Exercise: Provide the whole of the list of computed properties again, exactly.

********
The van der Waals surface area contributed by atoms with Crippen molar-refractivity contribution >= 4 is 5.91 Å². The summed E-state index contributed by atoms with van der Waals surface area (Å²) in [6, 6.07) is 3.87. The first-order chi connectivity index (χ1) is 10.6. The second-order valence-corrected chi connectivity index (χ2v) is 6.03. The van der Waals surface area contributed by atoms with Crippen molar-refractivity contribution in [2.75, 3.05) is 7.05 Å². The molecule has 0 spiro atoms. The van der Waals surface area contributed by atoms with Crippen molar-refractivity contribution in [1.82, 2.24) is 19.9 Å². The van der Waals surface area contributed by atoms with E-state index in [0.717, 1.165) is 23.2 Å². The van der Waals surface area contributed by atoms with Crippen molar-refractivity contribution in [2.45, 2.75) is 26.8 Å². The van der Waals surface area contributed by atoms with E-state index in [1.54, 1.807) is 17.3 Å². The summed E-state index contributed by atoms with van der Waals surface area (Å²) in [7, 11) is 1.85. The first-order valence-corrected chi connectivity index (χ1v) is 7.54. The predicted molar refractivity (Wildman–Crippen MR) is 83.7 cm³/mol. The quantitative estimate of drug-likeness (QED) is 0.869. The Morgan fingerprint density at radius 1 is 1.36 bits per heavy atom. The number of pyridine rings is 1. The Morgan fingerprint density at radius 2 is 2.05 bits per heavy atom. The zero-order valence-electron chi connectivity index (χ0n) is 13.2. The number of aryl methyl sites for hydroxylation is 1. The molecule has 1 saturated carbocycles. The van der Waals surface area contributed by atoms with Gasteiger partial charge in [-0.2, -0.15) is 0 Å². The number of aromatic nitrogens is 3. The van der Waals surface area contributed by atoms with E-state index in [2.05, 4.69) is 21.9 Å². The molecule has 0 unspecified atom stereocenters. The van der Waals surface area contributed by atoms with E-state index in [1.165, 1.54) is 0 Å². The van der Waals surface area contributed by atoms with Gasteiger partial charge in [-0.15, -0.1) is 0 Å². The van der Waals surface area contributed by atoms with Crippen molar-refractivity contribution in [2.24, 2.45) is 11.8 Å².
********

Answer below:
The van der Waals surface area contributed by atoms with Crippen molar-refractivity contribution >= 4 is 5.91 Å². The summed E-state index contributed by atoms with van der Waals surface area (Å²) in [6, 6.07) is 3.87. The first-order chi connectivity index (χ1) is 10.6. The second-order valence-corrected chi connectivity index (χ2v) is 6.03. The van der Waals surface area contributed by atoms with Crippen molar-refractivity contribution in [2.75, 3.05) is 7.05 Å². The molecule has 0 spiro atoms. The van der Waals surface area contributed by atoms with Crippen molar-refractivity contribution in [1.82, 2.24) is 19.9 Å². The van der Waals surface area contributed by atoms with E-state index in [0.717, 1.165) is 23.2 Å². The van der Waals surface area contributed by atoms with Crippen molar-refractivity contribution in [2.45, 2.75) is 26.8 Å². The van der Waals surface area contributed by atoms with E-state index in [1.54, 1.807) is 17.3 Å². The summed E-state index contributed by atoms with van der Waals surface area (Å²) in [7, 11) is 1.85. The first-order valence-corrected chi connectivity index (χ1v) is 7.54. The predicted molar refractivity (Wildman–Crippen MR) is 83.7 cm³/mol. The quantitative estimate of drug-likeness (QED) is 0.869. The Morgan fingerprint density at radius 1 is 1.36 bits per heavy atom. The number of pyridine rings is 1. The Morgan fingerprint density at radius 2 is 2.05 bits per heavy atom. The zero-order valence-electron chi connectivity index (χ0n) is 13.2. The number of aryl methyl sites for hydroxylation is 1. The molecule has 1 saturated carbocycles. The van der Waals surface area contributed by atoms with Gasteiger partial charge in [-0.2, -0.15) is 0 Å². The number of aromatic nitrogens is 3. The van der Waals surface area contributed by atoms with E-state index in [2.05, 4.69) is 21.9 Å². The molecule has 0 unspecified atom stereocenters. The van der Waals surface area contributed by atoms with E-state index in [1.165, 1.54) is 0 Å². The van der Waals surface area contributed by atoms with Gasteiger partial charge in [-0.15, -0.1) is 0 Å². The van der Waals surface area contributed by atoms with Crippen molar-refractivity contribution in [2.24, 2.45) is 11.8 Å².